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Wii 3D


rubberducker
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I'm intrigued by the 3DS - portable, no glasses. An interesting experiment, and one I'll almost certainly buy. Having to put 3D glasses on to scramble your brain and play every single game or watch every single film "as it's supposed to be" would, inarguably, be a nightmarish scenario. Detail and clarity fall by the wayside but hey! you have "depth" and things "jumping out at you".

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Expensive, more like. Both have deep pockets though.

Well I was being slightly facetious. Nintendo said that they tried it during development and it just didn't work very well. Apparently something to do with the way the technology works but using it as a touchscreen destroyed the illusion. And if I remember they said something about fingerprints destroying the illusion as well. I guess there's a way around it but it might not be as easy as it sounds.

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Quoted from http://efgpblog.wordpress.com/2010/05/04/is-3d-the-future/

As mentioned earlier, getting games to run at a decent resoultion without the strains of 3D is tough enough as it is, both on the PS3 and 360, so will developers even bother with 3D during this generation. Well, there is no real incentive for publishers, as the penetration of 3D enabled TV’s in homes is virtually non existant at this point, and the extra development costs cant be gained back in higher gaming prices (£40 is extortionate already), so any investment in 3D would be hard to pay for and wouldnt even be used by 99% of their customers. So nothing to be gained there. And therefore there will be no incentives for developers to make their games in 3D.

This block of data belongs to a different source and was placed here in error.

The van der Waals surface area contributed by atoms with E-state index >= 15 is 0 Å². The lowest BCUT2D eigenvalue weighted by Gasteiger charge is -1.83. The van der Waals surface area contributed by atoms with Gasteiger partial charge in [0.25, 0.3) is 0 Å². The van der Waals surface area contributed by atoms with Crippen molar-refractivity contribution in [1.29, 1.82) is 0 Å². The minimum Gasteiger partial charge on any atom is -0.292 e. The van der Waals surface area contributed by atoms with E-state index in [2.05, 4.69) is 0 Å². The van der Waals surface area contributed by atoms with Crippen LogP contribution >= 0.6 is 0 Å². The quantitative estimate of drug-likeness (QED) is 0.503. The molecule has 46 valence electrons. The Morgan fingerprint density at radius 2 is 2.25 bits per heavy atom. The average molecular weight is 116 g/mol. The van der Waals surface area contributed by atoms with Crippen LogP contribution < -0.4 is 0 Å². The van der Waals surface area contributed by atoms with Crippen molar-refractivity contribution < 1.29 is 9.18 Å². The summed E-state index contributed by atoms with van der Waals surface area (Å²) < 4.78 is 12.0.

So why Sony are implimenting it on the PS3 is beyond (Beyond!) me as no one will use it. And given the price of a 3DTV, and its additions, it doesnt seem like it will be used an awful lot.

Take a family of four, for example:

Sony HX803 Television – £2,500

4 Pairs of Glasses – £400

Reciever Unit – £75

Playstation 3 – £250

HDMI 1.4 Cable – £25

Total = £3,250

InsinDave.gif

Yay 3D! It's the future!

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What a non-story the OP is. All it's saying is that there's no way they'd do 3D on the Wii, as it's underpowered, and that if 3D TVs become popular, they'd put the option in their next console. Both of these comments are simply obvious facts. If 3D becomes the de facto standard, Nintendo will follow it. Of course that would happen. Iwata says they'd implement it if penetration is over 30% - well, considering most people probably expect a Wii 2 announcement next year if not sooner, and the current 3D TV penetration is a fraction of a percent, it's almost certainly not going to have it. Nintendo has no interest in pushing 3D TV like Sony does, but hey, if it becomes wildly successful anyway, of course Nintendo will do it. Just like HD - Nintendo had no interest in pushing it, but now that penetration is pretty high, there's no doubt that the next Wii will have HD.

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Well the argument that no one has a 3D TV so why bother creating content could have been labeled at blu ray, DVDs, any console launch or in fact any new technology.

But the entry requirements for DVD or new consoles were a lot lower than they are for 3D. Blu-Ray is slightly different, but it didn't really take off until the HD TV penetration was pretty high.

3D TVs require you to wear glasses, and be sat at a good viewing angle. It just seems too specialist to me, and will not appeal to the majority of people. Its a gimmick that the movie industry and the TV guys are pushing at us telling us we need it.

My view is skewed though, 3D doesn't work for me, so I don't give 2 hoots about it.

On the OP though, as has been said, of course Nintendo will enable it one a new console if the penetrations into homes is high enough, but they will definitely wait until that point, they are not about cutting edge technology at all.

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I doubt the actually development costs are much higher at all. It's juts a case of rendering another camera to accommodate your other eye. The hardware just needs to be able to render everything twice in real time, that's where the costs are.